As Eric Jhonsa of The Street points out, Joswiak’s comments compare the XR with the XS and XS Max separately and not together, so it may not actually be doing as good as the flagship phones and second, the fact that the XS and XS Max were launched before the XR, so the initial demand for those devices was already met by the time XR launched.

For now, it makes sense to remain cautious about iPhone sales while recognizing Apple’s growing potential in services, especially since the company has stopped providing granularity on device sales.

Analyst Opinion

Wedbush analyst Daniel Ives lowered fiscal 2019 sales estimates for iPhones from 218-220 million to 210-212 million units citing supply chain checks that indicate softer demand for the iPhone XS, XS Max and XR. He also sees evidence of further cycle extension with many people willing to wait another year to upgrade. While he doesn’t say it directly, he sees the need for a price adjustment or design change to get users to upgrade.

China weakness for both the XR and XS are other worries. Apple’s weaker-than-expected guidance for the first quarter and decision to stop sharing sales unit numbers also doesn’t help. Under the circumstances, he thinks that significant investments in content/services (organically and through acquisitions) will be necessary to drive growth. As a result, he also lowered the price target on Apple shares from $310 to $275.

Canaccord Genuity analyst Michael Walkley cut his iPhone units sales expectations to 213 million in 2018, 208 million in 2019 and 217 million in 2020 citing lackluster demand for the latest models, especially the XR because of the perception of its inferior quality (aluminum construction, lack of an HD screen) and availability of lower cost options in the older iPhone X and 8 models.

He also lowered his 2019 EPS estimate from $13.46 to $13.25 and 2020 EPS estimate from $15.18 to $14.69. His 12-month price target also moved from $250 to $225 (still a nice premium to current prices) and rating remained a buy.

Goldman Sachs analyst Rod Hall cut his price target on Apple shares for the third time in a single month from $209 to $182 because of "deteriorating demand relative to what the company had initially expected" for the new iPhones. He attributes the weak demand in China and other emerging markets to the lack of balance between the price and features of the XR. While conceding that iPhone demand tends to be strong in the two weeks leading up to Christmas, he sees "material risk" to the company's March-quarter outlook if demand trends continue on this trajectory.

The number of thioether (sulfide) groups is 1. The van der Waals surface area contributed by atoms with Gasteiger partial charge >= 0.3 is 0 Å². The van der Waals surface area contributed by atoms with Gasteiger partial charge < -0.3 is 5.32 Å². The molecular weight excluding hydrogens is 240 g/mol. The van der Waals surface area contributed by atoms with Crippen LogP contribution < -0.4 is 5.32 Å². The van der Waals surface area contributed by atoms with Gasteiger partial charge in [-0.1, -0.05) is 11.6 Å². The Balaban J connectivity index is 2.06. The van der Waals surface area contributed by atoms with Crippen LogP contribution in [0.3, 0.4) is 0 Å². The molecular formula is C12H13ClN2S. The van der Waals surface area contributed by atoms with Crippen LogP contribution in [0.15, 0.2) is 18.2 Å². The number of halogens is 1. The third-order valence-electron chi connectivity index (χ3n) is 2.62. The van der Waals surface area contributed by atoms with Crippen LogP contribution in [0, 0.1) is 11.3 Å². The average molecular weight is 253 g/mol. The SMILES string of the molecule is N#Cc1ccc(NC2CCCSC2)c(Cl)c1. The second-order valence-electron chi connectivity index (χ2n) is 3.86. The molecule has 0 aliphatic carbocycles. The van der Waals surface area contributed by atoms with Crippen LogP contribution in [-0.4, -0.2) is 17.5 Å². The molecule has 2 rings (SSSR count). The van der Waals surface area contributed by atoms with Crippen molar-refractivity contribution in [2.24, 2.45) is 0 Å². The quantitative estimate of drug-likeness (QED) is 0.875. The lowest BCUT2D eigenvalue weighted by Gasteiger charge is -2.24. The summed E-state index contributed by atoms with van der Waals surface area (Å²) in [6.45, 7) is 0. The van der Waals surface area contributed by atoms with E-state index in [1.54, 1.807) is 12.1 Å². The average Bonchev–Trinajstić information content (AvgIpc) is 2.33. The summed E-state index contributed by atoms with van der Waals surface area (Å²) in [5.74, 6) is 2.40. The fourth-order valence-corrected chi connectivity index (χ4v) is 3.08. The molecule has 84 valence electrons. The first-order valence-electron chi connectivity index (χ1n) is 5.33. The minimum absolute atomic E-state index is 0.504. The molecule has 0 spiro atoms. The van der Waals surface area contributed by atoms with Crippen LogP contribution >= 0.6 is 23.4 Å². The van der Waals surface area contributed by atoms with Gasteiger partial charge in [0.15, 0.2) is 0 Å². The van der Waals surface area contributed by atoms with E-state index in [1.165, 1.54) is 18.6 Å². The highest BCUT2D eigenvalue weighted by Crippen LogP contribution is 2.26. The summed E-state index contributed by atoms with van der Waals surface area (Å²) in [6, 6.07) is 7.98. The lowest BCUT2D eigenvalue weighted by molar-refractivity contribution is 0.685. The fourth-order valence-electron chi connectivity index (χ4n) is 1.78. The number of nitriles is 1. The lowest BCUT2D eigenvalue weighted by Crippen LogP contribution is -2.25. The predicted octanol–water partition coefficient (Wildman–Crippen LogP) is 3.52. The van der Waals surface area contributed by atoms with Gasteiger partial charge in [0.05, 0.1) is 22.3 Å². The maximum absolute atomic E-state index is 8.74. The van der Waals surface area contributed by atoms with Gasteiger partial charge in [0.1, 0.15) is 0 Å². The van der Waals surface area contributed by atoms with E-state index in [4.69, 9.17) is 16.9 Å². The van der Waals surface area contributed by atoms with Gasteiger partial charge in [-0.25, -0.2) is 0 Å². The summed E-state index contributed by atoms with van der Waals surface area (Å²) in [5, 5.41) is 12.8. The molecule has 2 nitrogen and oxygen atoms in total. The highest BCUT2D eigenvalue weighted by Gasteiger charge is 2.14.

Morgan Stanley’s Katy Huberty’s note to investors is based on President Trump’s comment to the WSJ that iPhones might not be spared in a future round of tariffs. She says that if Apple tries moving production out of China, there would be “significant demand and unit headwinds.” If it stays in China and passes on increased tariffs to consumers it would raise prices ($60 to $160 more per iPhone XS, for example).If it absorbs the cost itself, there would be a -$1.00 impact on earnings at a 10% tariff rate and a -$2.50 impact on earnings at a 25% rate.

Asking its manufacturing partners to absorb some of the increased cost might be a workable solution, especially since Apple wouldn’t be the first electronics company doing it. The analyst says that in a “worst case scenario,” the impact of tariffs would result in a 10-20% earnings headwind for fiscal 2019.

Bank of America Merrill Lynch analyst Wamsi Mohan reiterated his neutral rating and $220 target price, pointing to the size of Apple’s installed base and its 2-year CAGR, the expected service and device sales stemming from the growth in the installed base, the expansion of the replacement cycle as a result of the growth in the installed base and secondary market growth (to more price conscious consumers).

He attributes a lower services attach to the more price conscious customers who however represent long-term growth opportunity as they increase their spending level over time. He considers China’s contribution crucial because its installed base has grown at a 7% CAGR to almost the same size as Europe while its replacement cycle remains relatively long.


Apple shares carry a Zacks Rank #3 (Hold). For smarter picks, see the complete list of today’s Zacks #1 Rank (Strong Buy) stocks here.